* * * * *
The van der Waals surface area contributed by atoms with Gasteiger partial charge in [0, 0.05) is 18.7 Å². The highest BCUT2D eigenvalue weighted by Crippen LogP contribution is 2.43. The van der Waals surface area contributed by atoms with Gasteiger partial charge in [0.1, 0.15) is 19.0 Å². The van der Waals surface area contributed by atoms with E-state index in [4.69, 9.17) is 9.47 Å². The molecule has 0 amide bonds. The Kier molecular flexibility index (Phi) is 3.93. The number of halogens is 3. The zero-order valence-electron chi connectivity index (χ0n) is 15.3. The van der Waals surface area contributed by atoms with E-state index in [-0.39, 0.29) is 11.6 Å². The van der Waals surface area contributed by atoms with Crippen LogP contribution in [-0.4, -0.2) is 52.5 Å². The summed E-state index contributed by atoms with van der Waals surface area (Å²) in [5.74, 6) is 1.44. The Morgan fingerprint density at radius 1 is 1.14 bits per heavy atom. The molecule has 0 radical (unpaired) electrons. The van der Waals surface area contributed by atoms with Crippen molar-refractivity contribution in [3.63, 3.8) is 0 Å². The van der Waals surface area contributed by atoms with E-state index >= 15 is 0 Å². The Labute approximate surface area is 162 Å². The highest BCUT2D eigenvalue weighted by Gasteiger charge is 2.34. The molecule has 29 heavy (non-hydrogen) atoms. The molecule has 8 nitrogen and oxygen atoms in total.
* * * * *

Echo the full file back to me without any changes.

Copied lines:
The van der Waals surface area contributed by atoms with Gasteiger partial charge in [0, 0.05) is 18.7 Å². The highest BCUT2D eigenvalue weighted by Crippen LogP contribution is 2.43. The van der Waals surface area contributed by atoms with Gasteiger partial charge in [0.1, 0.15) is 19.0 Å². The van der Waals surface area contributed by atoms with E-state index in [4.69, 9.17) is 9.47 Å². The molecule has 0 amide bonds. The Kier molecular flexibility index (Phi) is 3.93. The number of halogens is 3. The zero-order valence-electron chi connectivity index (χ0n) is 15.3. The van der Waals surface area contributed by atoms with E-state index in [-0.39, 0.29) is 11.6 Å². The van der Waals surface area contributed by atoms with Crippen LogP contribution in [-0.4, -0.2) is 52.5 Å². The summed E-state index contributed by atoms with van der Waals surface area (Å²) in [5.74, 6) is 1.44. The Morgan fingerprint density at radius 1 is 1.14 bits per heavy atom. The molecule has 0 radical (unpaired) electrons. The van der Waals surface area contributed by atoms with Crippen molar-refractivity contribution in [3.63, 3.8) is 0 Å². The van der Waals surface area contributed by atoms with E-state index >= 15 is 0 Å². The Labute approximate surface area is 162 Å². The highest BCUT2D eigenvalue weighted by Gasteiger charge is 2.34. The molecule has 29 heavy (non-hydrogen) atoms. The molecule has 8 nitrogen and oxygen atoms in total.